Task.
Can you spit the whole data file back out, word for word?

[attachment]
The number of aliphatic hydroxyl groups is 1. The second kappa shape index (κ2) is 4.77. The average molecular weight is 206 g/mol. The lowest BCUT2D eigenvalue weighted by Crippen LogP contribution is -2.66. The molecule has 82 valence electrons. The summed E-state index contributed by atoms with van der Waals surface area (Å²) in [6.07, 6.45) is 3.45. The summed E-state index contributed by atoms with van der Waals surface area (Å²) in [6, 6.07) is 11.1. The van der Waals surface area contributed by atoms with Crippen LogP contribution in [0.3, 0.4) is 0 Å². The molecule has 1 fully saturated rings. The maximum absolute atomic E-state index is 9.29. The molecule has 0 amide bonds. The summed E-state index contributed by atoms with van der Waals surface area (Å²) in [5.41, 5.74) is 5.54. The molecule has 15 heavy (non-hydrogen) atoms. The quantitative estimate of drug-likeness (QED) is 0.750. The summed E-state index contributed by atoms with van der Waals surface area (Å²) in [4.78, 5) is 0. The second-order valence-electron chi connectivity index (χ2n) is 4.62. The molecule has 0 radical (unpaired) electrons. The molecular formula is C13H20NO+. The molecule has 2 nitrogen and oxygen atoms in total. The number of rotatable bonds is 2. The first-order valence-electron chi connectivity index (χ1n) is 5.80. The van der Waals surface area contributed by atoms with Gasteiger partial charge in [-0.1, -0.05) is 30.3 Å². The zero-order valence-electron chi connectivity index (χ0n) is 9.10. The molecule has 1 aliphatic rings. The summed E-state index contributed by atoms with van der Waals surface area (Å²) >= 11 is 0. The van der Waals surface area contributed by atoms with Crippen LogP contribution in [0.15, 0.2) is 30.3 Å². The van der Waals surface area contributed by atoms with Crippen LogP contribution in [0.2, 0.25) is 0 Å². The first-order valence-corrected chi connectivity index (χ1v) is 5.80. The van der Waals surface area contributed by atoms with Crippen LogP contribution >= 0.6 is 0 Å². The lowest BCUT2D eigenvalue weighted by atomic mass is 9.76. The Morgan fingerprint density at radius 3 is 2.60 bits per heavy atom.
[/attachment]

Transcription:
The number of aliphatic hydroxyl groups is 1. The second kappa shape index (κ2) is 4.77. The average molecular weight is 206 g/mol. The lowest BCUT2D eigenvalue weighted by Crippen LogP contribution is -2.66. The molecule has 82 valence electrons. The summed E-state index contributed by atoms with van der Waals surface area (Å²) in [6.07, 6.45) is 3.45. The summed E-state index contributed by atoms with van der Waals surface area (Å²) in [6, 6.07) is 11.1. The van der Waals surface area contributed by atoms with Crippen LogP contribution in [0.3, 0.4) is 0 Å². The molecule has 1 fully saturated rings. The maximum absolute atomic E-state index is 9.29. The molecule has 0 amide bonds. The summed E-state index contributed by atoms with van der Waals surface area (Å²) in [5.41, 5.74) is 5.54. The molecule has 15 heavy (non-hydrogen) atoms. The quantitative estimate of drug-likeness (QED) is 0.750. The summed E-state index contributed by atoms with van der Waals surface area (Å²) in [4.78, 5) is 0. The second-order valence-electron chi connectivity index (χ2n) is 4.62. The molecule has 0 radical (unpaired) electrons. The molecular formula is C13H20NO+. The molecule has 2 nitrogen and oxygen atoms in total. The number of rotatable bonds is 2. The first-order valence-electron chi connectivity index (χ1n) is 5.80. The van der Waals surface area contributed by atoms with Gasteiger partial charge in [-0.1, -0.05) is 30.3 Å². The zero-order valence-electron chi connectivity index (χ0n) is 9.10. The molecule has 1 aliphatic rings. The summed E-state index contributed by atoms with van der Waals surface area (Å²) >= 11 is 0. The van der Waals surface area contributed by atoms with Crippen LogP contribution in [0.15, 0.2) is 30.3 Å². The van der Waals surface area contributed by atoms with Crippen LogP contribution in [0.2, 0.25) is 0 Å². The first-order valence-corrected chi connectivity index (χ1v) is 5.80. The van der Waals surface area contributed by atoms with Crippen LogP contribution >= 0.6 is 0 Å². The lowest BCUT2D eigenvalue weighted by atomic mass is 9.76. The Morgan fingerprint density at radius 3 is 2.60 bits per heavy atom.